When it comes to independent community news publications, they don't come more northerly than...
BBC Local Democracy reporter Scheme Q&A with ICNN Director Emma Meese and head of the LNP Matthew Barraclough
By Matt Abbott | 22nd Jun 2018
Since the BBC first touted the idea of dedicating £8m worth of tax-payer’s money to fill the local democracy gap in journalism by employing 150 local democracy reporters, at the Centre for Community Journalism we knew we had to get involved.
We spent the next two years calling for the inclusion of community and hyperlocal publishers as we felt that these were the very publishers who were already filling this gap.
There are now more than 30 community or hyperlocal publishers taking part in the BBC’s Local News Partnership Scheme (previously the Local Democracy Reporter (LDR) Scheme), and four who are running their own LDR.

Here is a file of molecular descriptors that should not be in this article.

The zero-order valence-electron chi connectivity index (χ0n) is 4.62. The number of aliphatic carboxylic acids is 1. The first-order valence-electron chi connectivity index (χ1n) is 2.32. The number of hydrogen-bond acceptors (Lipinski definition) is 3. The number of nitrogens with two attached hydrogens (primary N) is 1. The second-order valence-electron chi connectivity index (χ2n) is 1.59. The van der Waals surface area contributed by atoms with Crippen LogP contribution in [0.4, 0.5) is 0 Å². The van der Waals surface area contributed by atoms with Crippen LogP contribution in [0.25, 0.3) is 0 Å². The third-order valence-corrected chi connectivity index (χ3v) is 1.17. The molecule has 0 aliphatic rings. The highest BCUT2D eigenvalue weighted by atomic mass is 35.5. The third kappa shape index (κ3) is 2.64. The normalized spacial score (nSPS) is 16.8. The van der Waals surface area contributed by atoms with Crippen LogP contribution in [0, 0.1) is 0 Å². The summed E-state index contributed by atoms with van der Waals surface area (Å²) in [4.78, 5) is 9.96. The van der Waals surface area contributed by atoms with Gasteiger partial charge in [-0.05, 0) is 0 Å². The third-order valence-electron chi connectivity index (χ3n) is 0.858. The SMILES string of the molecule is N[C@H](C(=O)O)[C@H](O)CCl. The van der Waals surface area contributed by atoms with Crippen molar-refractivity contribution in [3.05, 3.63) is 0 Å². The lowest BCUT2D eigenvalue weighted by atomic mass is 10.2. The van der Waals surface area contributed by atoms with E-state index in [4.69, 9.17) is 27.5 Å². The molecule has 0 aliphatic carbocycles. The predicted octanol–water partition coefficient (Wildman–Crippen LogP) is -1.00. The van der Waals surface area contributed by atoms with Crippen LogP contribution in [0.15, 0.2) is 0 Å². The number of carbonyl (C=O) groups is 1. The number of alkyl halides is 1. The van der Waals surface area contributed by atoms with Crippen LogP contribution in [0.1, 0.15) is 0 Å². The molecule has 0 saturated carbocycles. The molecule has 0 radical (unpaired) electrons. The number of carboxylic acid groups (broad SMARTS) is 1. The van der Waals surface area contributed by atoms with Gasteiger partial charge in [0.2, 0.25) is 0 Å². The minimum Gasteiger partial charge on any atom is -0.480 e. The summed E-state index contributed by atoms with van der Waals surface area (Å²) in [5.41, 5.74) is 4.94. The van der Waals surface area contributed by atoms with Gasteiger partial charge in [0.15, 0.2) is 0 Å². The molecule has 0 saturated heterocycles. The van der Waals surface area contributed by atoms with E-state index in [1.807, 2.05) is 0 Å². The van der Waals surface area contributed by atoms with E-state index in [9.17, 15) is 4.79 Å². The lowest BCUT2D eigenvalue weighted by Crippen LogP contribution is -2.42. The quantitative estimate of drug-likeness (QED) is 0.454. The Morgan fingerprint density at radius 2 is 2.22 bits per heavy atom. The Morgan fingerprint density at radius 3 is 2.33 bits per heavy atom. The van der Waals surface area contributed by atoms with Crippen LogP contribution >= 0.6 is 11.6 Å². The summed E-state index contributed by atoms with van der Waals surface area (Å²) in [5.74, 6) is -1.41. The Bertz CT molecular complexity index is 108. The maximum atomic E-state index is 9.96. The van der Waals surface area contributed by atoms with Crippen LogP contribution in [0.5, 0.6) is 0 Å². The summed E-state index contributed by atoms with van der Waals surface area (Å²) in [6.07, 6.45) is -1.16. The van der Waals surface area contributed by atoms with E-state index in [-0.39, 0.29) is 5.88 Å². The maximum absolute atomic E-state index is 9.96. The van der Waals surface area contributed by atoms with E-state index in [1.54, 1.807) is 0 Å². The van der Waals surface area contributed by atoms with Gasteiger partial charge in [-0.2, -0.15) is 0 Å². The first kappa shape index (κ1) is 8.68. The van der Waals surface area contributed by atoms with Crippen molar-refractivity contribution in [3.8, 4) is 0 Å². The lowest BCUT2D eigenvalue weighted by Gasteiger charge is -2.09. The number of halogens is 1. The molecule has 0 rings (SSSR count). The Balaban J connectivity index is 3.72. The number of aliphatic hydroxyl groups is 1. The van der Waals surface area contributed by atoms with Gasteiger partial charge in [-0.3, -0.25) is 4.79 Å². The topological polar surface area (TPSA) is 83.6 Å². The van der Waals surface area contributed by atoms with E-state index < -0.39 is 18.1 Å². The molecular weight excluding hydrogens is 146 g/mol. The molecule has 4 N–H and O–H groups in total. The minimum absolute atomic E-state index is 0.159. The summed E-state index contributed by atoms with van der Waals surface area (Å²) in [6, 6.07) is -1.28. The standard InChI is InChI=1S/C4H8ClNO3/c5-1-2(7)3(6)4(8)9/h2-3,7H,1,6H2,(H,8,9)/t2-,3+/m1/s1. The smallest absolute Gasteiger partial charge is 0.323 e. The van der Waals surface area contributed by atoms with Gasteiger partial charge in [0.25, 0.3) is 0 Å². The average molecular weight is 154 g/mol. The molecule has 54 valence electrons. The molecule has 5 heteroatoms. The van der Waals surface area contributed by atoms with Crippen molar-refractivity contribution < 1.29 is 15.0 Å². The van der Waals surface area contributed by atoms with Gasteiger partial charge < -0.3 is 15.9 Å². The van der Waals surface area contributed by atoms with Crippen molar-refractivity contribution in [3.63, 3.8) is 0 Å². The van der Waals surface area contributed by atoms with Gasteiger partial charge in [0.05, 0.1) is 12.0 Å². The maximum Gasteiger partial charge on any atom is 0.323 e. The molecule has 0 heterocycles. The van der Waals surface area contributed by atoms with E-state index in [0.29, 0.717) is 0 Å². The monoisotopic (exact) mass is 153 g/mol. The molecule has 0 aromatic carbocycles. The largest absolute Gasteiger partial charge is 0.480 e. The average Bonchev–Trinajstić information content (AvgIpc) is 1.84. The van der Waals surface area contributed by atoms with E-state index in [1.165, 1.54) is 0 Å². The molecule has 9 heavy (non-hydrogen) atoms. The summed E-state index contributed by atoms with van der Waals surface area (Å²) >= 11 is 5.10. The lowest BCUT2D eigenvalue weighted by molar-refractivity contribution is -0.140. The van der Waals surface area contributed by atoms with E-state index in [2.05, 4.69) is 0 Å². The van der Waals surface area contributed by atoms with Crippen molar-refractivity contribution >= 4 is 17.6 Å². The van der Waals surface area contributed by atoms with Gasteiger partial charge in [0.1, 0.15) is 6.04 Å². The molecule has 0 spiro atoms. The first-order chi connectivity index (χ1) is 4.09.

But the scheme has attracted some criticism from those taking part, and also those looking on from the outside.
Questions about how many have been employed so far; what’s the policy on back-filling jobs if the position has been filled internally; what measures are in place to ensure the quality of content; what happens when an LDR leaves or is fired; and how serious is it if LDRs file rehashed press releases?
So, we sat down with the head of the BBC’s Local News Partnerships, Matthew Barraclough, and the assistant editor, Jason Gibbins and asked them, ‘how’s it all going?’
Watch our live chat below.
In August of this year Darryl Chamberlain, editor of 853London and the Charlton Champion, broke a...
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